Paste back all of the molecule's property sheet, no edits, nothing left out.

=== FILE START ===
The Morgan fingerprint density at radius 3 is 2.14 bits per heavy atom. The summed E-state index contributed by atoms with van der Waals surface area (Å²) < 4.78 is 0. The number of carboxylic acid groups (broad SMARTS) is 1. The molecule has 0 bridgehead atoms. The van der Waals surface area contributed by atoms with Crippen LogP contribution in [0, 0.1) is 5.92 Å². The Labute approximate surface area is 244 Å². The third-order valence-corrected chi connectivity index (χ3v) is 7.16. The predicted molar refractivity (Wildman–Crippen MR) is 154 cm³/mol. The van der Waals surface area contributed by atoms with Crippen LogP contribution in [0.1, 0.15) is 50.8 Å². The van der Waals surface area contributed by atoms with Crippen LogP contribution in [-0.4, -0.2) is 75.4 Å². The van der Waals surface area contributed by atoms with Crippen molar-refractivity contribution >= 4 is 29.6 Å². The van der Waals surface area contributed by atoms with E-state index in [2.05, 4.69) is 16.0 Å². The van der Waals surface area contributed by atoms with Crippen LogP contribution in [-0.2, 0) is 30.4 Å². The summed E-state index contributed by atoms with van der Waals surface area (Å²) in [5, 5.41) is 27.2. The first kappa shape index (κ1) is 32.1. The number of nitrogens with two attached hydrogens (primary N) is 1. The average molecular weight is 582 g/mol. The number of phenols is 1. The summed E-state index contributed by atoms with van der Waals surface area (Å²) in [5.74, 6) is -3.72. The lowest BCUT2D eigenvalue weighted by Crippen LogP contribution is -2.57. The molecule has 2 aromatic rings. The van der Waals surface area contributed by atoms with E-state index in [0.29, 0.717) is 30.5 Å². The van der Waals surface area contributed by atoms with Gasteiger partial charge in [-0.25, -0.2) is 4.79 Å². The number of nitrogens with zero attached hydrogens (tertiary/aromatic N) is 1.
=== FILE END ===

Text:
The Morgan fingerprint density at radius 3 is 2.14 bits per heavy atom. The summed E-state index contributed by atoms with van der Waals surface area (Å²) < 4.78 is 0. The number of carboxylic acid groups (broad SMARTS) is 1. The molecule has 0 bridgehead atoms. The van der Waals surface area contributed by atoms with Crippen LogP contribution in [0, 0.1) is 5.92 Å². The Labute approximate surface area is 244 Å². The third-order valence-corrected chi connectivity index (χ3v) is 7.16. The predicted molar refractivity (Wildman–Crippen MR) is 154 cm³/mol. The van der Waals surface area contributed by atoms with Crippen LogP contribution in [0.1, 0.15) is 50.8 Å². The van der Waals surface area contributed by atoms with Crippen LogP contribution in [-0.4, -0.2) is 75.4 Å². The van der Waals surface area contributed by atoms with Crippen molar-refractivity contribution >= 4 is 29.6 Å². The van der Waals surface area contributed by atoms with E-state index in [2.05, 4.69) is 16.0 Å². The van der Waals surface area contributed by atoms with Crippen LogP contribution in [-0.2, 0) is 30.4 Å². The summed E-state index contributed by atoms with van der Waals surface area (Å²) in [5, 5.41) is 27.2. The first kappa shape index (κ1) is 32.1. The number of nitrogens with two attached hydrogens (primary N) is 1. The average molecular weight is 582 g/mol. The number of phenols is 1. The summed E-state index contributed by atoms with van der Waals surface area (Å²) in [5.74, 6) is -3.72. The lowest BCUT2D eigenvalue weighted by Crippen LogP contribution is -2.57. The molecule has 2 aromatic rings. The van der Waals surface area contributed by atoms with E-state index in [0.29, 0.717) is 30.5 Å². The van der Waals surface area contributed by atoms with Gasteiger partial charge in [-0.25, -0.2) is 4.79 Å². The number of nitrogens with zero attached hydrogens (tertiary/aromatic N) is 1.